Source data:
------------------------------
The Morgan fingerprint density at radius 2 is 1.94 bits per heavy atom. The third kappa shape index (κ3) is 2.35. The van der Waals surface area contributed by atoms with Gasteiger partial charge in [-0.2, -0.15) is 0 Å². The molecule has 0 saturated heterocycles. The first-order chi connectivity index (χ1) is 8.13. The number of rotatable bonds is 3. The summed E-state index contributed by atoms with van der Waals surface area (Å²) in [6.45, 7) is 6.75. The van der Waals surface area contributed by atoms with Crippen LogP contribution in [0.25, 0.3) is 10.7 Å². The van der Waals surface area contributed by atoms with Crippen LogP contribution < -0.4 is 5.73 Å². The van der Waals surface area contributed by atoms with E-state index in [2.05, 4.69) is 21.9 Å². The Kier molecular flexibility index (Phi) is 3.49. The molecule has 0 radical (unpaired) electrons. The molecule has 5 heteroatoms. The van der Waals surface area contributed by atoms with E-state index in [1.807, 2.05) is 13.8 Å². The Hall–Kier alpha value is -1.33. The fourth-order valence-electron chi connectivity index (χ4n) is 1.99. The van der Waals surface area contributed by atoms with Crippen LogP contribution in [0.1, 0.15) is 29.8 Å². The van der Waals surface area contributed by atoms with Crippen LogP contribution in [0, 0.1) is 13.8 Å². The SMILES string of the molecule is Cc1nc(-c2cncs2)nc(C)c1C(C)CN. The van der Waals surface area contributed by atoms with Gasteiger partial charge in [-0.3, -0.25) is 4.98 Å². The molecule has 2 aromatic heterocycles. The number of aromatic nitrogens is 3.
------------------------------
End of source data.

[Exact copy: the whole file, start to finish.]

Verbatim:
The Morgan fingerprint density at radius 2 is 1.94 bits per heavy atom. The third kappa shape index (κ3) is 2.35. The van der Waals surface area contributed by atoms with Gasteiger partial charge in [-0.2, -0.15) is 0 Å². The molecule has 0 saturated heterocycles. The first-order chi connectivity index (χ1) is 8.13. The number of rotatable bonds is 3. The summed E-state index contributed by atoms with van der Waals surface area (Å²) in [6.45, 7) is 6.75. The van der Waals surface area contributed by atoms with Crippen LogP contribution in [0.25, 0.3) is 10.7 Å². The van der Waals surface area contributed by atoms with Crippen LogP contribution < -0.4 is 5.73 Å². The van der Waals surface area contributed by atoms with E-state index in [2.05, 4.69) is 21.9 Å². The Kier molecular flexibility index (Phi) is 3.49. The molecule has 0 radical (unpaired) electrons. The molecule has 5 heteroatoms. The van der Waals surface area contributed by atoms with E-state index in [1.807, 2.05) is 13.8 Å². The Hall–Kier alpha value is -1.33. The fourth-order valence-electron chi connectivity index (χ4n) is 1.99. The van der Waals surface area contributed by atoms with Crippen LogP contribution in [0.1, 0.15) is 29.8 Å². The van der Waals surface area contributed by atoms with Crippen LogP contribution in [0, 0.1) is 13.8 Å². The SMILES string of the molecule is Cc1nc(-c2cncs2)nc(C)c1C(C)CN. The van der Waals surface area contributed by atoms with Gasteiger partial charge in [-0.3, -0.25) is 4.98 Å². The molecule has 2 aromatic heterocycles. The number of aromatic nitrogens is 3.